Maker Music 2020: chronicle the making of the music that keeps us company

In some respects, 2020 was characterised by the notes, the music that kept us company at home and showed us how a balcony can also become a stage. And it has made us better acquainted with the many professions involved in music, supporting a singer or making a record and a concert, for example. We realised that music is created together, a dialogue with many different professional profiles, and that technology can make concerts a new experience.

Maker Music the dedicated space within the eighth edition of Maker Faire Rome – European Edition 2020 tells this world.

It tells the story of the making of music: talks, workshops and studio sessions illustrate the creation process, from idea to live performance. How does a record producer manipulate sound? How does a singer find the exact words that millions of people find themselves in? Is there such a thing as sustainable music? Can artificial intelligence write pop hits? Discover how music is made and what music can do with online encounters with artists, professionals and thinkers, including Max Casacci, Samuel, Boosta, Arisa, Boss Doms, Frankie Hi NRG, Coccoluto, Piotta, Riccardo Sinigallia, Andrea De Sica, Paola Maugeri, Clementino, Samuele Bersani, ENSI, Cristina Scabbia, Noyz Narcos, Francesca Michielin, Danno (Colle del Fomento), Vasco Brondi, Mace, Stefano Fontana, Saturnino, Cosmo and many others will guide us. You’ll find the answers to all these questions by following Maker Music. And with the Maker Music Endless Jam, the biggest long-distance music jam ever organized.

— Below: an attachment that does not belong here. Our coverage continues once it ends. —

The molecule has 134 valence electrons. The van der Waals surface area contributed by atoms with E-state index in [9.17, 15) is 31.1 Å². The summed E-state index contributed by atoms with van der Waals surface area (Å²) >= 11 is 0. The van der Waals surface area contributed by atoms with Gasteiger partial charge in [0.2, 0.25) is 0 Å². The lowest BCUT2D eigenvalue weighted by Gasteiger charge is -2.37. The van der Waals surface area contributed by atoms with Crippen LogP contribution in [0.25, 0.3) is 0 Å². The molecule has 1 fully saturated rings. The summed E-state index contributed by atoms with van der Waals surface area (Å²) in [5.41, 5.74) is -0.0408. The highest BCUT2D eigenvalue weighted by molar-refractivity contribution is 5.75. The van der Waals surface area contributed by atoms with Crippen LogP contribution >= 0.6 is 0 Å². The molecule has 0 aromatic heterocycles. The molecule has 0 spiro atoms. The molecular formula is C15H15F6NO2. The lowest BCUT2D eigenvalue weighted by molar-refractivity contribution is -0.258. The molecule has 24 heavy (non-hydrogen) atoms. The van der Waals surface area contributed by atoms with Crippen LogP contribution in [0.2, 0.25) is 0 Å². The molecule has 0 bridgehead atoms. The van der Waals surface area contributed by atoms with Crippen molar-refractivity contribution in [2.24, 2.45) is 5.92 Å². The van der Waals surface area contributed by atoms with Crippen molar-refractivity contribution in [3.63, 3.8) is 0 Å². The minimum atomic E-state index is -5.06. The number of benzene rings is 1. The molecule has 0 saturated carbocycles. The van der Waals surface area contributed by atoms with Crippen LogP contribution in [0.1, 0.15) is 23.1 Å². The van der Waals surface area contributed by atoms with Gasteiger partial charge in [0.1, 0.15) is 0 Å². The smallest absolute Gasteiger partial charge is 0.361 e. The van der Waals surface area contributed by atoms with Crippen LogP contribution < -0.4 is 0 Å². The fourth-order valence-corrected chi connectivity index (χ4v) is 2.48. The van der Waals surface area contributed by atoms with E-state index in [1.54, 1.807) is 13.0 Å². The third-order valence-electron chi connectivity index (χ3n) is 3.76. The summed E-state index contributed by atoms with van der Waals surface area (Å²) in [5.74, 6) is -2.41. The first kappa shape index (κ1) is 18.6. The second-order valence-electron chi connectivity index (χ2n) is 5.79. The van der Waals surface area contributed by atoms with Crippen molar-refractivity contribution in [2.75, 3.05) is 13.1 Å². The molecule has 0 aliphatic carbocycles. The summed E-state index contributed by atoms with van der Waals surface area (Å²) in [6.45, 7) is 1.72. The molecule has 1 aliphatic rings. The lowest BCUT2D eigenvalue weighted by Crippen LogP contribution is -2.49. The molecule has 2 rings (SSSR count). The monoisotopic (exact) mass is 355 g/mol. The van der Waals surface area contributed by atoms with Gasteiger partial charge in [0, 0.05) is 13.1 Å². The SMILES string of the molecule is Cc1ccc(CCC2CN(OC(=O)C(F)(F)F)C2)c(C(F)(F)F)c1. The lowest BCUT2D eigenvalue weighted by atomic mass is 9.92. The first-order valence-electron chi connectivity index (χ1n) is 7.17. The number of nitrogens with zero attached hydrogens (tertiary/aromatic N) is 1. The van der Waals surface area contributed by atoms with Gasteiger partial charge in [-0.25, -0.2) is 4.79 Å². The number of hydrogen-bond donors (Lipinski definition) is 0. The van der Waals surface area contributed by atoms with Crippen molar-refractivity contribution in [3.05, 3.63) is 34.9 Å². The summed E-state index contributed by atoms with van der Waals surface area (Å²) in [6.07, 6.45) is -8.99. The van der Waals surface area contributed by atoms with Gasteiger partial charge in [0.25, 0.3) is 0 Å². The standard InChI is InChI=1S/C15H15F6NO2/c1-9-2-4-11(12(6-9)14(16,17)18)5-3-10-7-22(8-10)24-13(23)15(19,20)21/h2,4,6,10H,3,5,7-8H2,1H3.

Among the various encounters and performances scheduled for Sunday 13 December at 20.30: the first concert for Piano, Artificial Intelligence, Humans and Networks: *remote duet*.

In two separate locations, miles apart, the two musicians Paolo Buonvino and Alex Braga will duet live in real time thanks to artificial intelligence. Defined as the first zero-latency remote performance, thanks to artificial intelligence they will be able to play together and improvise as if they were in the same room.

The notes of Paolo Buonvino’s piano – one of the most famous and award-winning composers of soundtracks – will be orchestrated in real time, but at a distance by Alex Braga through the use of artificial intelligence A-MINT, created by Braga himself with professors Francesco Riganti and Antonino Laudani: the notes will be returned “augmented” to the audience and to the pianist himself, triggering with him a creative hyperloop that grows note after note, phrase after phrase, until it bridges with the emotions of music the physical distance that separates them. A metaphor for the modern world, hyper-connected but always hyper-distant, and a cry of alarm about how essential the meaning of life and emotions are to keep us.

“This collaboration gives me the opportunity to reflect on the relationship between man and machine,” says Paolo Buonvino. Technology is fundamental to my work, but I realise that too often we are all oppressed and phagocytised by it. Together with Alex, I will tell about this abuse and the desert that hyperconnection can often create outside and inside us. Music helps man to love, says ethnomusicologist John Blacking: let’s make technology a means of enhancing this capacity”.

 

The online events take place in the Maker Music section curated by Andrea Lai and Alex Braga.
Andrea Lai musician, journalist, innovator, dj, record consultant and entertainment designer, has been a leading figure in Italian and European musical innovation from the 1990s to the present day.

Alex Braga, conceptual artist and pioneer of artificial intelligence, C.E.O. and founder of A-LIVE, creator of A-MINT (Artificial Musical Intelligence), musician on the roster of the prestigious Berlin label !K7 with which he published SPLEEN MACHINE, is one of the protagonists of the international New Digital Humanism scene and has represented Italy on the stages of the world’s most prestigious festivals such as Mutek, Sonar, obtaining a nomination for Ars Electronica, the oscar of digital art.

The photographs are by Luca Perazzolo.

 

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